hamradio station pa2eon

Aug 27

Raspberry PI as ATV testscreen modulator

Today I updated the Raspberry PI as an ATV testscreen ‘modulator’.
The designer of this solution you can find at the website of PA3BWE.
In this log, I will show the mods, and the short (new) installation options.


Start with the install of the latest Raspberry OS ( you can find on raspberrypi.org)
In this OS, you will find the python and python-pygame we need for the graphics.

The basic commands:
apt-get update

* Get the ‘atv3.py’ from the website of PA3BWE
* Place this file in the folder you want to use (mkdir /home/pi/atv)
* wget http://www.pa2eon.nl/download/atv.tar
* Make two folders extra
mkdir /home/pi/atv/images
mkdir /home/pi/atv/sounds
* In the images directory you can place about 12 files with a resolution of 768 x 576 pixels.
* In the sound  directory you place the *.wav file you like ( the ‘test-beep’ ..)
* In the directory /home/pi give the command tar xvf atv.tar


To use the RCA connector (to place the right video signal to your ATV hardware) you have make an config.txt file.
This file you have to place in the /Boot folder of the Raspberry.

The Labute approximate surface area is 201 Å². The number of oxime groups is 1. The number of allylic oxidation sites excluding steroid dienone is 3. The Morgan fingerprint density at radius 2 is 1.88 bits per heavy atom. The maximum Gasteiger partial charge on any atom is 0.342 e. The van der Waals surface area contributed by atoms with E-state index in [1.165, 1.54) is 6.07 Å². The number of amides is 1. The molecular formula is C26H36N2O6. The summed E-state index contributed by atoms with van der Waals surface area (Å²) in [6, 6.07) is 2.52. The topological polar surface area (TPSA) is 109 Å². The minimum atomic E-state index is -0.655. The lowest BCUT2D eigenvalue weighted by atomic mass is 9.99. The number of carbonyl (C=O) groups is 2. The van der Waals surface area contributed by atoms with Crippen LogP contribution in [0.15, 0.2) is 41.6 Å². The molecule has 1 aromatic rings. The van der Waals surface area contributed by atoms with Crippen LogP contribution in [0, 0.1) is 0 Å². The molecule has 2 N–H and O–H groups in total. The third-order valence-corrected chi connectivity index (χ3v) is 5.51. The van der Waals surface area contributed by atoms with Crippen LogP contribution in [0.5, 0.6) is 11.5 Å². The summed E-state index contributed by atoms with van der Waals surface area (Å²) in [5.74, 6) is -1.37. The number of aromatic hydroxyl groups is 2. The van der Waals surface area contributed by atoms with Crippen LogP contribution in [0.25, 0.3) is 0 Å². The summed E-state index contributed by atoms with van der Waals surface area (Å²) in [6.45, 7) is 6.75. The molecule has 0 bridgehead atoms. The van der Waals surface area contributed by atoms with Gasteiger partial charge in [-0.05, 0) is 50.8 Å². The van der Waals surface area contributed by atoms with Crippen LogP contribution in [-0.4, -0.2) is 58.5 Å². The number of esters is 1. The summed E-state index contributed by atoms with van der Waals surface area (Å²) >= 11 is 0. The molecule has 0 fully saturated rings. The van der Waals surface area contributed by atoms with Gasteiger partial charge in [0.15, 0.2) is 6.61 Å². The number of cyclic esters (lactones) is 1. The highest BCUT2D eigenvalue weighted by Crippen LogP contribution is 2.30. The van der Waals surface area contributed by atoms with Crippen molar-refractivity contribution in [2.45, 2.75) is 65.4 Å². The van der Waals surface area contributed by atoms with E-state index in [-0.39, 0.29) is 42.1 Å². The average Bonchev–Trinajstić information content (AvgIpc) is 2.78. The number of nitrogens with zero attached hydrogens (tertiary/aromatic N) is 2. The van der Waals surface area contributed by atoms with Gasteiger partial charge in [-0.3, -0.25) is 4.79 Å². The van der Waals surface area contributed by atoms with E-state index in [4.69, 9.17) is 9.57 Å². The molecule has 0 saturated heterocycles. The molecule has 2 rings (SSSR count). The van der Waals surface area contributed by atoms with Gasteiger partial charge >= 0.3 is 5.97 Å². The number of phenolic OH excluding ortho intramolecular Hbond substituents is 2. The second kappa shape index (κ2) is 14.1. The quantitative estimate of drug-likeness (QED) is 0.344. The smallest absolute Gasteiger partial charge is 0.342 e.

The next lines are important to change;
overscan_bottom=-15 # To change if characters drop the screen in bottom
After reboot of the py, give the command: sudo python atv3.py

In the download section of this site .. you will find the used file by myself ( and PA3BWE !).
The software will generate a test-sound signal (440 Hz ?).
To give options on the screen use the next keys:
I: toggle internal generated picture (default on)
R: toggle random picture mode (default off)
S: toggle sound on/off (default on)
T: toggle floating text on display (default off)
Q or ESC to end program
F1-F12 selects user-defined images (image1.jpg to image12.jpg)
The picture shows the old (green) computer screen, with the RCA active and nice test screen.
Testscreen old wayTest screen oldway 2 Basic text








The next weeks I will try to make an *.py program where the ‘graphics’ are generated by the application itself. The pictures shows the original file, and if you want to give more text you are not free to do that. The third picture is the graphic made by the application (atv3.py), very basic but useful !

Note: To test the status off the picture generated by the Pi, give the command; /opt/vc/bin/tvservice -s

May 26

CAT & Audio interface for FT-897

On the internet you will find a lot of schemas for CAT & Audio interfaces.
In this post you can see the result of the interface on a standard euro PCB board.